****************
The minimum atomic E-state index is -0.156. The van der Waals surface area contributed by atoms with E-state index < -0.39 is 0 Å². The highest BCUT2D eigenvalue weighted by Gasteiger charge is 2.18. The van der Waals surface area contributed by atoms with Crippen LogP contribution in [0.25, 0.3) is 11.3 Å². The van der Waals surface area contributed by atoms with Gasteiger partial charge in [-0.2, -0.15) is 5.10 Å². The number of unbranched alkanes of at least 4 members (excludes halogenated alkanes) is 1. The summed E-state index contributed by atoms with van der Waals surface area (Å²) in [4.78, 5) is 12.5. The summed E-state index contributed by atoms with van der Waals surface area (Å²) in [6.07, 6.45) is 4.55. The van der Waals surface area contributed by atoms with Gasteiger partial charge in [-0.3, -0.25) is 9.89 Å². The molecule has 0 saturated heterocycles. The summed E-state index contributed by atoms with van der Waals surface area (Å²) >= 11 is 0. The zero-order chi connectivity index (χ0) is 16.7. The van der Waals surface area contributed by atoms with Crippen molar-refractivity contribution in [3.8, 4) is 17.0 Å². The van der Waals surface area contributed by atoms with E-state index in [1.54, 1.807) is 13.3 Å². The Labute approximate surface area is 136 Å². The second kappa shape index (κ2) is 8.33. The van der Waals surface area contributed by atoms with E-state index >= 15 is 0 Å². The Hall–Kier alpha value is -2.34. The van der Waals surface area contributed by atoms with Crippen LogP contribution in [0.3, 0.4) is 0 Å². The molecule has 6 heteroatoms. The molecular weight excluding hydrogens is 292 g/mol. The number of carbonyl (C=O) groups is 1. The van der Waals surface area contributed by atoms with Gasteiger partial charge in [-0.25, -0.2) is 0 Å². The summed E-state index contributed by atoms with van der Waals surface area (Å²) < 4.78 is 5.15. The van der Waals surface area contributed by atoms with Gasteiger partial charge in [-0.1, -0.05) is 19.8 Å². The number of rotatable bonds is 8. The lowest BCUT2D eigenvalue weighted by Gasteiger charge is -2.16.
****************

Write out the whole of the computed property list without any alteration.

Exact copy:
The minimum atomic E-state index is -0.156. The van der Waals surface area contributed by atoms with E-state index < -0.39 is 0 Å². The highest BCUT2D eigenvalue weighted by Gasteiger charge is 2.18. The van der Waals surface area contributed by atoms with Crippen LogP contribution in [0.25, 0.3) is 11.3 Å². The van der Waals surface area contributed by atoms with Gasteiger partial charge in [-0.2, -0.15) is 5.10 Å². The number of unbranched alkanes of at least 4 members (excludes halogenated alkanes) is 1. The summed E-state index contributed by atoms with van der Waals surface area (Å²) in [4.78, 5) is 12.5. The summed E-state index contributed by atoms with van der Waals surface area (Å²) in [6.07, 6.45) is 4.55. The van der Waals surface area contributed by atoms with Gasteiger partial charge in [-0.3, -0.25) is 9.89 Å². The molecule has 0 saturated heterocycles. The summed E-state index contributed by atoms with van der Waals surface area (Å²) >= 11 is 0. The zero-order chi connectivity index (χ0) is 16.7. The van der Waals surface area contributed by atoms with Crippen molar-refractivity contribution in [3.8, 4) is 17.0 Å². The van der Waals surface area contributed by atoms with E-state index in [1.54, 1.807) is 13.3 Å². The Labute approximate surface area is 136 Å². The second kappa shape index (κ2) is 8.33. The van der Waals surface area contributed by atoms with E-state index >= 15 is 0 Å². The Hall–Kier alpha value is -2.34. The van der Waals surface area contributed by atoms with Crippen LogP contribution in [0.3, 0.4) is 0 Å². The molecule has 6 heteroatoms. The molecular weight excluding hydrogens is 292 g/mol. The number of carbonyl (C=O) groups is 1. The van der Waals surface area contributed by atoms with Gasteiger partial charge in [-0.25, -0.2) is 0 Å². The summed E-state index contributed by atoms with van der Waals surface area (Å²) < 4.78 is 5.15. The van der Waals surface area contributed by atoms with Gasteiger partial charge in [-0.1, -0.05) is 19.8 Å². The number of rotatable bonds is 8. The lowest BCUT2D eigenvalue weighted by Gasteiger charge is -2.16.